Jackie O Motherfucker - Ballads of the Revolution
Michael James Hall 07/05/2009
1994: From the darkest depths (presumably) of Portland Oregon emerged a band of bewildering strangeness that, over the next fifteen years would release sometimes impenetrable, though often compelling records accompanied by a multitude of line-up changes and semi-legendary, semi-improvised live shows.
In 2009 Jackie O are firmly entrenched as the underground band's underground band and on this, their tenth studio album, they go some way to proving the validity of their status.
Simply put, this not an easy record. Even more simply put, this is a hard record. From the funereal drums and hoarse, cracked vocals of opener 'Nightingale', through the improv-insanity of 'Skylight' with it's Royal Trux DIY riffola, all the way to the fragile, Miracle Legion style balladry of closer 'A Mania', Jackie O make it plain that they are implementing a jazz approach to experimental rock and really don't care who knows it;
Never clichéd - as so much post-rock can be - and always retaining an almost childlike integrity, the band hypnotise with trance-inducing dronepop in the style of Spiritualized, sometimes nodding to Brian Jonestown Massacre with a full-on guitar wig out, sometimes reducing their sound to an acid tinged brand of beat poetry as on 'The Corner'.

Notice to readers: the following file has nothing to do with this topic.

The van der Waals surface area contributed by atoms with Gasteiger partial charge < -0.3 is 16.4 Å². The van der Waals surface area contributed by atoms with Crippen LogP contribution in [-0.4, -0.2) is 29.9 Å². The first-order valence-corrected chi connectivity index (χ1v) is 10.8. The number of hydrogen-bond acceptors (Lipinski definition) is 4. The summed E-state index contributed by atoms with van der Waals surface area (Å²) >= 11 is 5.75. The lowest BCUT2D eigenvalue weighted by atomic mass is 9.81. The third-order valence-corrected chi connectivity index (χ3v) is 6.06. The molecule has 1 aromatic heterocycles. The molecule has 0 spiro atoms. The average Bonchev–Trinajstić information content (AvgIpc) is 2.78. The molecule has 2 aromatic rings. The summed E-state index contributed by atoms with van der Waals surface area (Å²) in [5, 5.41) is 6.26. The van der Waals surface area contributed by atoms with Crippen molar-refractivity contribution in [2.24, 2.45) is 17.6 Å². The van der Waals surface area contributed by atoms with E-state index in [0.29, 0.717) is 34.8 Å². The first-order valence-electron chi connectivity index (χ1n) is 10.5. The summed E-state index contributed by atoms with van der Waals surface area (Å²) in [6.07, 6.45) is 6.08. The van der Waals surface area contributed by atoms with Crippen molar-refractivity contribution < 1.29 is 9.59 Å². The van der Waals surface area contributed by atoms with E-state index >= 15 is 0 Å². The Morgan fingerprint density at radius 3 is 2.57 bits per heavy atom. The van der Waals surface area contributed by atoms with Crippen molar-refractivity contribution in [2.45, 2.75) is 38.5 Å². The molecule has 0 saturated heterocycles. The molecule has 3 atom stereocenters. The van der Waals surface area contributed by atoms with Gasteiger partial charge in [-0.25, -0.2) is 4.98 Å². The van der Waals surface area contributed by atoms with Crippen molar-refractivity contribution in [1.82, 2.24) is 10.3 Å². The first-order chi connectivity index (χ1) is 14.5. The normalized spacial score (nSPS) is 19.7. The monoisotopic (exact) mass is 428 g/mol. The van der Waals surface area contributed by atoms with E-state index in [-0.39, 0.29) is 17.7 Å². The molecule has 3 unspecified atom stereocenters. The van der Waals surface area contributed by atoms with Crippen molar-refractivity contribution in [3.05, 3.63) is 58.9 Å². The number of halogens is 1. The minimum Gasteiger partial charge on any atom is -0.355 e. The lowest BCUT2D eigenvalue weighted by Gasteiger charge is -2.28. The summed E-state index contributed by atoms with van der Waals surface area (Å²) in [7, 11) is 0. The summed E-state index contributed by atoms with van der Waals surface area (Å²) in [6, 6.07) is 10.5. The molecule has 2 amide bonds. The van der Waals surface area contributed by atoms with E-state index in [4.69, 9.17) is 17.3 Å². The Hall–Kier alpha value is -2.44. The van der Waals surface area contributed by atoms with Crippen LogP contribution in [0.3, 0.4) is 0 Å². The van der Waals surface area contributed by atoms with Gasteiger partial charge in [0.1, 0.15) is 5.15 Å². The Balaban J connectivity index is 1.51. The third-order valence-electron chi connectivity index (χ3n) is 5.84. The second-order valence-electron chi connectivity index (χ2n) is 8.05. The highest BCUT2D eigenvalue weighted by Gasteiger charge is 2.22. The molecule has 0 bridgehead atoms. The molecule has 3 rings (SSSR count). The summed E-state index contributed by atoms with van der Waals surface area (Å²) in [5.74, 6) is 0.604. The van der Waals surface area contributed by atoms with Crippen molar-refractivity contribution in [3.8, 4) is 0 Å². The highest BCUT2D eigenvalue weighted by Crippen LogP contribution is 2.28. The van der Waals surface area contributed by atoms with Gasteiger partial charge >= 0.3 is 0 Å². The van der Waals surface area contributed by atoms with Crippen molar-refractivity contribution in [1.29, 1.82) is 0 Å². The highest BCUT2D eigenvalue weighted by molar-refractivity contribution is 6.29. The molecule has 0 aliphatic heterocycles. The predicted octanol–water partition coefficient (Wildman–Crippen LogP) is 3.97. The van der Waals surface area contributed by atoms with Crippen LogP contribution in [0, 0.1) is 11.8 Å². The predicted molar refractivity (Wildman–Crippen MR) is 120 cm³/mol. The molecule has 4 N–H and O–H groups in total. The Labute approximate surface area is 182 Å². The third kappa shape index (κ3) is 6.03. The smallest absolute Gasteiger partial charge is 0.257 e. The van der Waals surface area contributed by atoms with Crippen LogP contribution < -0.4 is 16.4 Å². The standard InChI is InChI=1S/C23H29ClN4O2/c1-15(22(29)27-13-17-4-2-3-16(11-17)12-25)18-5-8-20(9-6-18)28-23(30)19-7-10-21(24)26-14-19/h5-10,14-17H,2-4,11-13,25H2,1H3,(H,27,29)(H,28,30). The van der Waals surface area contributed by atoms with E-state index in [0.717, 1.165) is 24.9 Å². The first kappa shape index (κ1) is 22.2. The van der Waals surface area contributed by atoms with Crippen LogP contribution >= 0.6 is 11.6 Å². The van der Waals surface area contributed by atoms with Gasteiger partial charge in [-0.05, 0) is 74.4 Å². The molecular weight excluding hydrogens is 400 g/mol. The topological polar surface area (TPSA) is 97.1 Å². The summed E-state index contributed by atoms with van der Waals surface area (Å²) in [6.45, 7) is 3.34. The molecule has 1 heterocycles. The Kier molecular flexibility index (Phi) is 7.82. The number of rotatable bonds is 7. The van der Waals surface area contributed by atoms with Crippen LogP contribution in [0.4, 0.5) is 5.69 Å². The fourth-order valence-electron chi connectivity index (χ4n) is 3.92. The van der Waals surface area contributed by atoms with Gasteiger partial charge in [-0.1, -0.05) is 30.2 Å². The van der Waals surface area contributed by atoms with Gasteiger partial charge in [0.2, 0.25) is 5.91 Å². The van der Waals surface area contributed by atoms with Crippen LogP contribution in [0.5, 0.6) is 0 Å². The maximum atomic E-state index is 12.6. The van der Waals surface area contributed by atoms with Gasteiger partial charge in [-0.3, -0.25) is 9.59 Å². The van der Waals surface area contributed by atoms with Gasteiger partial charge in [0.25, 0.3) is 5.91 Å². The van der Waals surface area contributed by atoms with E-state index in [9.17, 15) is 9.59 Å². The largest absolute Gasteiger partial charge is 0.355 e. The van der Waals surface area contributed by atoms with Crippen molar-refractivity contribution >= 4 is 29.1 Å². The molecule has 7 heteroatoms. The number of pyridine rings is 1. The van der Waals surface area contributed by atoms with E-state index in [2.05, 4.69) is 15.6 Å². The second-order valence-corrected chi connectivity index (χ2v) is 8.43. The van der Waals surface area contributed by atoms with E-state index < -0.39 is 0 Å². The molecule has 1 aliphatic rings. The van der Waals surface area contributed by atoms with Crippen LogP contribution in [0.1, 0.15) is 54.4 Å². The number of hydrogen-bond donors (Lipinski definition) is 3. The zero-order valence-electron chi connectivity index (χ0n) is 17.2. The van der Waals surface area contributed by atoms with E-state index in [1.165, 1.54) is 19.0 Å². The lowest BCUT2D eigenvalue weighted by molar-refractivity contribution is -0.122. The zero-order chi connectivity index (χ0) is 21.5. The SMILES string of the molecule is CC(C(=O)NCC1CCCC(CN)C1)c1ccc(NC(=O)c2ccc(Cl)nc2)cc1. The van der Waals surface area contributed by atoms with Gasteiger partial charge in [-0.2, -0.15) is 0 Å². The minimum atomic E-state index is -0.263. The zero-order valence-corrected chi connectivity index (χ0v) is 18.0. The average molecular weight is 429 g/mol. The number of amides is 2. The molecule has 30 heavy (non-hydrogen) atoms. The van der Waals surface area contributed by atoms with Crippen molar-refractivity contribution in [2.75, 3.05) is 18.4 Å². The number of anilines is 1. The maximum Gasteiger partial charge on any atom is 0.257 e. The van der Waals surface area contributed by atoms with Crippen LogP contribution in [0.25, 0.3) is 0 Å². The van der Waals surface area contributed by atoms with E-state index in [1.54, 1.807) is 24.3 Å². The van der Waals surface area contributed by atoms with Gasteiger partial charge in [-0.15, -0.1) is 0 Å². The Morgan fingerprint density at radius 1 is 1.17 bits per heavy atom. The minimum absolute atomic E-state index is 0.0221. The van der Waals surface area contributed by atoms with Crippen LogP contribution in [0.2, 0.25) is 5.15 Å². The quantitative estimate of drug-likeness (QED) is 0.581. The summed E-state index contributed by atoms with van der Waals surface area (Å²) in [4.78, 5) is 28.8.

Whichever angle they attack from, the music succeeds on it's own terms - abrasive, bleak and repetitive, yes, but also unashamed, unadorned and entirely undiluted.
The highlight of this approach comes with 'The Cryin' Sea', an effortlessly epic squall of guitar that builds into a vast, arcing bridge of a song: it's exhilarating.
A tough little record, no doubt, but one guaranteed to surrender further fruits on repeated listens and a definite reward for those willing to take a chance on something a million light years away from the mainstream.